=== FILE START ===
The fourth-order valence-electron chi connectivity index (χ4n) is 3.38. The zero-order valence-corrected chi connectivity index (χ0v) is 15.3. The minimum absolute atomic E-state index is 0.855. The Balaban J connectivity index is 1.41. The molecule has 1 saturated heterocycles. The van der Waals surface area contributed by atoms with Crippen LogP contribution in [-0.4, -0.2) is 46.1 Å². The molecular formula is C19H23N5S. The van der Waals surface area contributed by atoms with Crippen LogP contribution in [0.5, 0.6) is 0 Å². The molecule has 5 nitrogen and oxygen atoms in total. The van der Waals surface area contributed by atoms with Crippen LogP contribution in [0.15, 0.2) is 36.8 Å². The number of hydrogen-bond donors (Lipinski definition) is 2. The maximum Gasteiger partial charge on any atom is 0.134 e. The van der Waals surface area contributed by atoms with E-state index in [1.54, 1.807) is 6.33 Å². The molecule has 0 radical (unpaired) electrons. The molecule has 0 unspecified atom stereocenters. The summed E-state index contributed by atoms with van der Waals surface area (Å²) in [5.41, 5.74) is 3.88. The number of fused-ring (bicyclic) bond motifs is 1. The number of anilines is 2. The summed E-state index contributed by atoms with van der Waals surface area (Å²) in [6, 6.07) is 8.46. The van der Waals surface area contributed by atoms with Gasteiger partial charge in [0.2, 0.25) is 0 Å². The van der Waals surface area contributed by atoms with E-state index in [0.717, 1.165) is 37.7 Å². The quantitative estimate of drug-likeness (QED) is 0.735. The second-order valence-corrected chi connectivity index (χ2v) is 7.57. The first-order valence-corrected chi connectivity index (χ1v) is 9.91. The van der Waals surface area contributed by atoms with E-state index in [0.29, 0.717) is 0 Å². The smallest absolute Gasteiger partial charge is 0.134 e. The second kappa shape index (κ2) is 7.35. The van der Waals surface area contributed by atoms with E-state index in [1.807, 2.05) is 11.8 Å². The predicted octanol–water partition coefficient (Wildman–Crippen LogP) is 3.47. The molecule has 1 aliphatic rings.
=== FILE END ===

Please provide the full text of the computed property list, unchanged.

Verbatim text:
The fourth-order valence-electron chi connectivity index (χ4n) is 3.38. The zero-order valence-corrected chi connectivity index (χ0v) is 15.3. The minimum absolute atomic E-state index is 0.855. The Balaban J connectivity index is 1.41. The molecule has 1 saturated heterocycles. The van der Waals surface area contributed by atoms with Crippen LogP contribution in [-0.4, -0.2) is 46.1 Å². The molecular formula is C19H23N5S. The van der Waals surface area contributed by atoms with Crippen LogP contribution in [0.5, 0.6) is 0 Å². The molecule has 5 nitrogen and oxygen atoms in total. The van der Waals surface area contributed by atoms with Crippen LogP contribution in [0.15, 0.2) is 36.8 Å². The number of hydrogen-bond donors (Lipinski definition) is 2. The maximum Gasteiger partial charge on any atom is 0.134 e. The van der Waals surface area contributed by atoms with E-state index in [1.54, 1.807) is 6.33 Å². The molecule has 0 radical (unpaired) electrons. The molecule has 0 unspecified atom stereocenters. The summed E-state index contributed by atoms with van der Waals surface area (Å²) in [5.41, 5.74) is 3.88. The number of fused-ring (bicyclic) bond motifs is 1. The number of anilines is 2. The summed E-state index contributed by atoms with van der Waals surface area (Å²) in [6, 6.07) is 8.46. The van der Waals surface area contributed by atoms with Gasteiger partial charge in [0.2, 0.25) is 0 Å². The van der Waals surface area contributed by atoms with E-state index in [0.717, 1.165) is 37.7 Å². The quantitative estimate of drug-likeness (QED) is 0.735. The second-order valence-corrected chi connectivity index (χ2v) is 7.57. The first-order valence-corrected chi connectivity index (χ1v) is 9.91. The van der Waals surface area contributed by atoms with E-state index in [0.29, 0.717) is 0 Å². The smallest absolute Gasteiger partial charge is 0.134 e. The second kappa shape index (κ2) is 7.35. The van der Waals surface area contributed by atoms with E-state index in [1.807, 2.05) is 11.8 Å². The predicted octanol–water partition coefficient (Wildman–Crippen LogP) is 3.47. The molecule has 1 aliphatic rings.